form of guaranteed pension, can be transferred easily from job to
job and are readily identifiable as belonging to the individual.
They are not at the mercy of the employer, they are more transparent
than DB, more accountable and more flexible. DB is old
fashioned, unsafe and unreliable. Let’s focus on getting DC
credit is a major disincentive to pension provision
credit was introduced in a hurry, as a means of addressing the
’75p’ pension increase problem. It is very helpful for
today’s pensioners, but it has the major problem of
disincentivising pension saving among the very groups which
Government has been trying to encourage to put money into pensions!
The policy is not sustainable and will have to be abandoned sooner
or later. Why not come clean and say so.
pension credit is supposed to ensure that ‘it always pays to
save’. This is simply not true. For someone with less
than full entitlement to the Basic State Pension, they will still
lose the first part of their pension entirely, even with pension
credit! The policy was supposed to ensure an end to the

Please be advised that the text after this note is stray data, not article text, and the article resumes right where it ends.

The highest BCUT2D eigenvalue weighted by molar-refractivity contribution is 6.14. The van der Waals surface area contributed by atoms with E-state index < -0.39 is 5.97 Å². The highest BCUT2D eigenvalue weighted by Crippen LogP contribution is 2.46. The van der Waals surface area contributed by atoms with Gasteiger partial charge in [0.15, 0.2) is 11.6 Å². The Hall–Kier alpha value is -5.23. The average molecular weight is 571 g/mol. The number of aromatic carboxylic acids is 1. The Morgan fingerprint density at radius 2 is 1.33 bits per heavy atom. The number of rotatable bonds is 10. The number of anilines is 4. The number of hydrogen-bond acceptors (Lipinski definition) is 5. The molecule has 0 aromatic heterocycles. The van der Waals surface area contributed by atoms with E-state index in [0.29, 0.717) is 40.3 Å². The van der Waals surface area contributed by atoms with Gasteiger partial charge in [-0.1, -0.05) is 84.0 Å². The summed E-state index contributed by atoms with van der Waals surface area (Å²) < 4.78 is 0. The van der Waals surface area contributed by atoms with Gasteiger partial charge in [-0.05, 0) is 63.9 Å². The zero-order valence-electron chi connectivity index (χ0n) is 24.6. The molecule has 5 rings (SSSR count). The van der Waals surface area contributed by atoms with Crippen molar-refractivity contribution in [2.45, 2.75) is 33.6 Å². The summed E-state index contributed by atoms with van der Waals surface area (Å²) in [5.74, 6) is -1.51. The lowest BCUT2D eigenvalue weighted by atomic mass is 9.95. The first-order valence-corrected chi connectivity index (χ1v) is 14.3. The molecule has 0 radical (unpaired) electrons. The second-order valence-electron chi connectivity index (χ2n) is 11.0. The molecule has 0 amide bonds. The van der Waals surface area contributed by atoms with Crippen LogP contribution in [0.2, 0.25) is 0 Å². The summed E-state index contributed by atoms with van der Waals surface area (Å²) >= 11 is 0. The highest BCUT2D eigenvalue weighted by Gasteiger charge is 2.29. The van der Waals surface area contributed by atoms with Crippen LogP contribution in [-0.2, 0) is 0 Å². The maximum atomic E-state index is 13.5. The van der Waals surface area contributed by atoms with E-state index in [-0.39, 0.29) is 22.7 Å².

disincentive effect of 100% marginal tax rates. It does not.
for those who are not taxed at 100%, the marginal tax rate is 40%.
This makes it still inadvisable for many people to put money into a
pension. Pensions are currently not suitable for a large
proportion of the population. Pension credit policy means that
people have to amass savings of about £80,000, in order to be sure
of escaping the 40% tax zone in retirement. Most people cannot
be confident of being able to do this and would, therefore, be
better advised to save in a different form (such as an ISA) or not
to save at all! Just offering these people a simple pension
and no advice will mean that Government will be guilty of mis-selling
pensions to millions of people. Unsuitable products are still
unsuitable, irrespective of whether they are cheap and simple.
what can we do?
we must make pension credit temporary.
we must exempt a certain part of pension from the pension credit
we must allow people to undo the pension when they retire, pay back
the tax and take the MIG instead if they wish.
possibility may be to offer much more generous incentives to people
to put money into the pension in the first place. A £ for £
matching scheme would make the 40% tax rate involved in the pension
credit less obviously unfair. At the moment, basic rate tax
payers get only 22% top up from Government and, therefore, the
marginal tax rate of 40% makes the economics unattractive.